It’s been a good year. I think this whole discussion about female-driven material, and this idea that “Pitch Perfect 2” is the biggest opening for a film directed by a woman. All of that, yes — I think there’s something in the air. But it comes down to this notion of, “Female-driven material. Is it viable, commercially?” And is it, yes, commercially viable but not perceived as such, or is it a chicken and the egg?
There are many notions that men hang onto for dear life and that men and women both internalize. There’s mythology. If you just look at the numbers, you see the tale to be told.
Exactly. For us, the biggest issue is who plays the guy. The movie’s not called “Still Alice and John.” It’s not called “Carol and Harge.” There’s the question of, “Who plays the guy?” The girls will support the guys, but the actors rarely support the girls. That’s tough.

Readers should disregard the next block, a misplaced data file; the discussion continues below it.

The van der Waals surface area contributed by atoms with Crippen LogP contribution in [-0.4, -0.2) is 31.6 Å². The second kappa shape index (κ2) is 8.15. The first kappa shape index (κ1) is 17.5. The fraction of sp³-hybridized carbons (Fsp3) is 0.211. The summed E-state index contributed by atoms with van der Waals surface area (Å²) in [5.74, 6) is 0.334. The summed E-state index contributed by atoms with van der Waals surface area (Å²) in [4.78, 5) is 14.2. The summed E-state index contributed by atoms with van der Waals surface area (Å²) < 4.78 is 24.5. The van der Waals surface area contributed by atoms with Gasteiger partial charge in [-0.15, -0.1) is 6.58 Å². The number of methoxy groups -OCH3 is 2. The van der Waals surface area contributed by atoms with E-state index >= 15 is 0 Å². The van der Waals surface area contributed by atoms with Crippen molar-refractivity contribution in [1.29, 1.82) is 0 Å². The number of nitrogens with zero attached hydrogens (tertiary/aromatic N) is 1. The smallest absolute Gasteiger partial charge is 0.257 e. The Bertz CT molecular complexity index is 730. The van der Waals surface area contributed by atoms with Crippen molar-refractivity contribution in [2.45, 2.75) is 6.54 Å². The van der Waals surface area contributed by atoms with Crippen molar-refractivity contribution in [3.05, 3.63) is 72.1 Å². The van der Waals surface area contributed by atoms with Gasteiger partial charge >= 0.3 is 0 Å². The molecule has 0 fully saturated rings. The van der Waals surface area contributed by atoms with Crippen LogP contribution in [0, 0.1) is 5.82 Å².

You got a good actor for Harge, Kyle Chandler.
He’s fantastic. He just thought, “A great script, a chance to work with Cate Blanchett — are you kidding?”
One thing that makes this movie work is that it has such glamorous allure, such star power, such old-fashioned sex appeal. That charge drives the movie. Was there a debate as to how much you’d go in that direction?
There was certainly… with Sandy Powell and Todd’s prior collaborations with her, they had a very strong sense of transformation. We were talking about the hat, that we should be selling her hat. But I think that there was always the assumption that at that moment, when they finally embrace and make love — and how that had to just be overwhelming in the best sense of the word — and I think that’s picture-perfect. It’s not in the least bit prurient.